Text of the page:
ARABIE SAOUDITE – Halit - Saudi Arabia's Heritage Commission announced on Wednesday that an Umayyad coin dating to the year 85 AH has been discovered in the Halit archaeological site in Dawadimi Province in Riyadh.The Heritage Commission said the recent discoveries confirm the importance of the site as one of the most important mining settlements, which was of high importance in the early Islamic era. During the excavation, finds included a mithqal, used for measuring precious metals, early Arabic writing and a “settlement market”, featuring adjoining rooms with side entrances next to a mosque, which was also recently discovered. The Halit archaeological site highlights the role of the Arabian Peninsula during the Umayyad period and has an integrated structure.,The site was earlier called Maadan Al Najadi and belonged to the sons of Najad bin Musa bin Saad bin Abi Waqqas.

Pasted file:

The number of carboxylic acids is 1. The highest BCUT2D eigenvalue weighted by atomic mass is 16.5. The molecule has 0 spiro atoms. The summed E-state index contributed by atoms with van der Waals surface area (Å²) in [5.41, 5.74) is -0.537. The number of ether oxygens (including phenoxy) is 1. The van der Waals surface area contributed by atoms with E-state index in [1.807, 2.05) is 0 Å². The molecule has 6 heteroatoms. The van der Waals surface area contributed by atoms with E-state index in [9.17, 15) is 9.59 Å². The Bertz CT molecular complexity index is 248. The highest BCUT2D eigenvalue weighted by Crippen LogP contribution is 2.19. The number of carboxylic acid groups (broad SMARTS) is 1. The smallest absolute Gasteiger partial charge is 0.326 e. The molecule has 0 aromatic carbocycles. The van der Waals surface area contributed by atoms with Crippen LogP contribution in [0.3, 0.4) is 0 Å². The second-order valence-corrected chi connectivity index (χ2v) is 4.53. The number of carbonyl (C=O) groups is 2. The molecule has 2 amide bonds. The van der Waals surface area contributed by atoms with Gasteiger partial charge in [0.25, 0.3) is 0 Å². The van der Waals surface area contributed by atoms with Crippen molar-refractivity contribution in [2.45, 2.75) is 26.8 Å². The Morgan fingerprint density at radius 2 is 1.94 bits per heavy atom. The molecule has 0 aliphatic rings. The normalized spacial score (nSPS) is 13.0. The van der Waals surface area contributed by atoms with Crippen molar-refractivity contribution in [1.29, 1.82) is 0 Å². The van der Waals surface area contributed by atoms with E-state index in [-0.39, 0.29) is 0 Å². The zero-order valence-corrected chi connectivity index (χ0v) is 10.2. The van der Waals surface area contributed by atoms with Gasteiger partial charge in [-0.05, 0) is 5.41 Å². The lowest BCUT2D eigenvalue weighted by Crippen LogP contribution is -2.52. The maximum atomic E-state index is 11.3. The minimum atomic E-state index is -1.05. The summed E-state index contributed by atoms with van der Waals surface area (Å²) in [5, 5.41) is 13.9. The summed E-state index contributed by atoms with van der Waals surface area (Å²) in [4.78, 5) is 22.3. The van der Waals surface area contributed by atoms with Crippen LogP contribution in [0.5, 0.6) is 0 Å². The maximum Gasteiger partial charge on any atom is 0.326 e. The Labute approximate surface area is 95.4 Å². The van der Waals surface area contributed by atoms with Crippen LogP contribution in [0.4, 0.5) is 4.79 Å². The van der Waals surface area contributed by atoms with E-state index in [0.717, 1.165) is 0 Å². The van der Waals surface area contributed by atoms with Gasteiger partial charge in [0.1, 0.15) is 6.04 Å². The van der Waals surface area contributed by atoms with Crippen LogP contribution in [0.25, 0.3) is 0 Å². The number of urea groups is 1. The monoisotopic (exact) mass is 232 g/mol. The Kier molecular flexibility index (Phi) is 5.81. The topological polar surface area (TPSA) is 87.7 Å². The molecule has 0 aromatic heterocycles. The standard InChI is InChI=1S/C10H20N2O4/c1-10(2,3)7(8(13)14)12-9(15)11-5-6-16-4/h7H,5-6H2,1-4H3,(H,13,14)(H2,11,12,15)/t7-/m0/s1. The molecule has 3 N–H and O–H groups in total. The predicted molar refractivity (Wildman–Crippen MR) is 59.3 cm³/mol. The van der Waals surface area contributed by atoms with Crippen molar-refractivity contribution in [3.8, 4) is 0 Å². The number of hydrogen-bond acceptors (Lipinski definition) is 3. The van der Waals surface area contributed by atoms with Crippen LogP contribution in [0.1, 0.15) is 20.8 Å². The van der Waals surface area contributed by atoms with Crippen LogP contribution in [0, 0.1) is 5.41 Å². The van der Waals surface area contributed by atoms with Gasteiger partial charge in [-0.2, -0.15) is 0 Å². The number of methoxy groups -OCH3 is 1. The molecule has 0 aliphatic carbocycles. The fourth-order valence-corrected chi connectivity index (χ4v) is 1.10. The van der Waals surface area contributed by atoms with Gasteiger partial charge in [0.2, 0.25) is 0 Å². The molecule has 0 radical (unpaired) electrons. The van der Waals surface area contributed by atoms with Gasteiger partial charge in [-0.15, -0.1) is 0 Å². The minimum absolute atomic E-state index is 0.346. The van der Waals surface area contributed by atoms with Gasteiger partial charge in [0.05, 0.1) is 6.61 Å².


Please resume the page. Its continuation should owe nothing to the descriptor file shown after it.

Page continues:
THAILANDE – Nong Khai - A Buddhist stupa has emerged in the middle of the Mekong River, which demarcates the border between Thailand and Laos, in the Thai province of Nong Khai. Known as the Phra That Klang Nam stupa, the monument is estimated to be more than 700 years old. Originally built on the bank of the river, the stupa toppled into the Mekong in 1847 and has since been under water. According to the traditional Buddhist chronicle Urangkhathat (Phrathat Phanom), which provides a history of the shrine and the relics within, foot-bone relics of the Buddha are enshrined in the stupa. An underwater archeological survey of the stupa revealed that it is 17.2 meters wide and 28.5 meters tall. The structure is broken into three pieces and continues to be eroded by the flow of water around it.